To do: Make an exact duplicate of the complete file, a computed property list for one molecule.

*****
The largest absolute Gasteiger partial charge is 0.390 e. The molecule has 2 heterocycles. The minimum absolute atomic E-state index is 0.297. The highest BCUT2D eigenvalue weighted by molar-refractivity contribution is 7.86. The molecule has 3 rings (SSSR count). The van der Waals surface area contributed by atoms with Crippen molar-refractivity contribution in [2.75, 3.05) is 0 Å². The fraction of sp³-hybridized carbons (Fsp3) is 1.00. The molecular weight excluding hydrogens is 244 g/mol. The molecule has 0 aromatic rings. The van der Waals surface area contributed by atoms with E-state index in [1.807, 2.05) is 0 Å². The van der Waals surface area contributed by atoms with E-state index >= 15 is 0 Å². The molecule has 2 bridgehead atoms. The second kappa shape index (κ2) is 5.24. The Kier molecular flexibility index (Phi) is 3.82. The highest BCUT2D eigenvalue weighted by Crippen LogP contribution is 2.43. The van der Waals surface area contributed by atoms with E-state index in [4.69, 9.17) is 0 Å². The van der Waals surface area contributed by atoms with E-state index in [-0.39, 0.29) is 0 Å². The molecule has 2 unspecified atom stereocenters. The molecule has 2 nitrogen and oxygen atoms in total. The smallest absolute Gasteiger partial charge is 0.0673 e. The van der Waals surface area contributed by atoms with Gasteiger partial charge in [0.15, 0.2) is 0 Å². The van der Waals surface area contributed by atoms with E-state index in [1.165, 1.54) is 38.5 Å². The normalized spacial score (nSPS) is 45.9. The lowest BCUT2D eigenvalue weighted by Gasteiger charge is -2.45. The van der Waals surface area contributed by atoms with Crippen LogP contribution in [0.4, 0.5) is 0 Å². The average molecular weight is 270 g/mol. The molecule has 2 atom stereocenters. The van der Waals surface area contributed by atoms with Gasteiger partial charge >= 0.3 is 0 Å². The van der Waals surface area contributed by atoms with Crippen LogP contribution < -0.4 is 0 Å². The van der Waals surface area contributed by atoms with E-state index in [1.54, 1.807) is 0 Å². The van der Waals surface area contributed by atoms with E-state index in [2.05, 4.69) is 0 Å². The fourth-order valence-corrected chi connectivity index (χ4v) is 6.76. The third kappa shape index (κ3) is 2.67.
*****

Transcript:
The largest absolute Gasteiger partial charge is 0.390 e. The molecule has 2 heterocycles. The minimum absolute atomic E-state index is 0.297. The highest BCUT2D eigenvalue weighted by molar-refractivity contribution is 7.86. The molecule has 3 rings (SSSR count). The van der Waals surface area contributed by atoms with Crippen molar-refractivity contribution in [2.75, 3.05) is 0 Å². The fraction of sp³-hybridized carbons (Fsp3) is 1.00. The molecular weight excluding hydrogens is 244 g/mol. The molecule has 0 aromatic rings. The van der Waals surface area contributed by atoms with E-state index in [1.807, 2.05) is 0 Å². The van der Waals surface area contributed by atoms with E-state index >= 15 is 0 Å². The molecule has 2 bridgehead atoms. The second kappa shape index (κ2) is 5.24. The Kier molecular flexibility index (Phi) is 3.82. The highest BCUT2D eigenvalue weighted by Crippen LogP contribution is 2.43. The van der Waals surface area contributed by atoms with E-state index in [4.69, 9.17) is 0 Å². The van der Waals surface area contributed by atoms with E-state index in [-0.39, 0.29) is 0 Å². The molecule has 2 unspecified atom stereocenters. The molecule has 2 nitrogen and oxygen atoms in total. The smallest absolute Gasteiger partial charge is 0.0673 e. The van der Waals surface area contributed by atoms with Gasteiger partial charge in [0.15, 0.2) is 0 Å². The van der Waals surface area contributed by atoms with E-state index in [1.165, 1.54) is 38.5 Å². The normalized spacial score (nSPS) is 45.9. The lowest BCUT2D eigenvalue weighted by Gasteiger charge is -2.45. The van der Waals surface area contributed by atoms with Crippen LogP contribution in [0.4, 0.5) is 0 Å². The average molecular weight is 270 g/mol. The molecule has 2 atom stereocenters. The van der Waals surface area contributed by atoms with Gasteiger partial charge >= 0.3 is 0 Å². The van der Waals surface area contributed by atoms with Crippen LogP contribution < -0.4 is 0 Å². The van der Waals surface area contributed by atoms with E-state index in [1.54, 1.807) is 0 Å². The van der Waals surface area contributed by atoms with E-state index in [2.05, 4.69) is 0 Å². The fourth-order valence-corrected chi connectivity index (χ4v) is 6.76. The third kappa shape index (κ3) is 2.67.